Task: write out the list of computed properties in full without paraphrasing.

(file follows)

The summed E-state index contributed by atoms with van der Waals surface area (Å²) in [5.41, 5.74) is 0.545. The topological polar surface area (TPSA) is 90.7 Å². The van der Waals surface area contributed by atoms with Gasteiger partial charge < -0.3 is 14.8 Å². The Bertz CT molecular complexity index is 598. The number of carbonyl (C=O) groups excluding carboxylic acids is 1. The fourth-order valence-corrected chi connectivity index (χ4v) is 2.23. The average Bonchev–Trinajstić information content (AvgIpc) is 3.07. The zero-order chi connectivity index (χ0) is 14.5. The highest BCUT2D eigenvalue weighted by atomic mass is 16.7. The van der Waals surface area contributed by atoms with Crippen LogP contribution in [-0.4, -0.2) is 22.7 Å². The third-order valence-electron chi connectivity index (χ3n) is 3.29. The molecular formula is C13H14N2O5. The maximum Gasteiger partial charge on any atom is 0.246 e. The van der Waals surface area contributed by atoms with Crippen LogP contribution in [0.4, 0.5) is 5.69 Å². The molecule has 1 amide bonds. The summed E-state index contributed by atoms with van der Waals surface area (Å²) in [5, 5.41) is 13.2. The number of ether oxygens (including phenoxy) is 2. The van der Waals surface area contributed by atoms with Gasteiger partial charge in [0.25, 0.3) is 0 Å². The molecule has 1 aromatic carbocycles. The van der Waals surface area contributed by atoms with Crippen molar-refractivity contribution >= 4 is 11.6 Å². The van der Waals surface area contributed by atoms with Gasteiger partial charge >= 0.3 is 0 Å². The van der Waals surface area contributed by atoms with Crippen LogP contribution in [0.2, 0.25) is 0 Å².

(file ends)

The summed E-state index contributed by atoms with van der Waals surface area (Å²) in [5.41, 5.74) is 0.545. The topological polar surface area (TPSA) is 90.7 Å². The van der Waals surface area contributed by atoms with Gasteiger partial charge < -0.3 is 14.8 Å². The Bertz CT molecular complexity index is 598. The number of carbonyl (C=O) groups excluding carboxylic acids is 1. The fourth-order valence-corrected chi connectivity index (χ4v) is 2.23. The average Bonchev–Trinajstić information content (AvgIpc) is 3.07. The zero-order chi connectivity index (χ0) is 14.5. The highest BCUT2D eigenvalue weighted by atomic mass is 16.7. The van der Waals surface area contributed by atoms with Crippen LogP contribution in [-0.4, -0.2) is 22.7 Å². The third-order valence-electron chi connectivity index (χ3n) is 3.29. The molecular formula is C13H14N2O5. The maximum Gasteiger partial charge on any atom is 0.246 e. The van der Waals surface area contributed by atoms with Crippen LogP contribution in [0.4, 0.5) is 5.69 Å². The molecule has 1 amide bonds. The summed E-state index contributed by atoms with van der Waals surface area (Å²) in [5, 5.41) is 13.2. The number of ether oxygens (including phenoxy) is 2. The van der Waals surface area contributed by atoms with Gasteiger partial charge in [0.25, 0.3) is 0 Å². The molecule has 1 aromatic carbocycles. The van der Waals surface area contributed by atoms with Crippen molar-refractivity contribution >= 4 is 11.6 Å². The van der Waals surface area contributed by atoms with Gasteiger partial charge >= 0.3 is 0 Å². The van der Waals surface area contributed by atoms with Crippen LogP contribution in [0.2, 0.25) is 0 Å².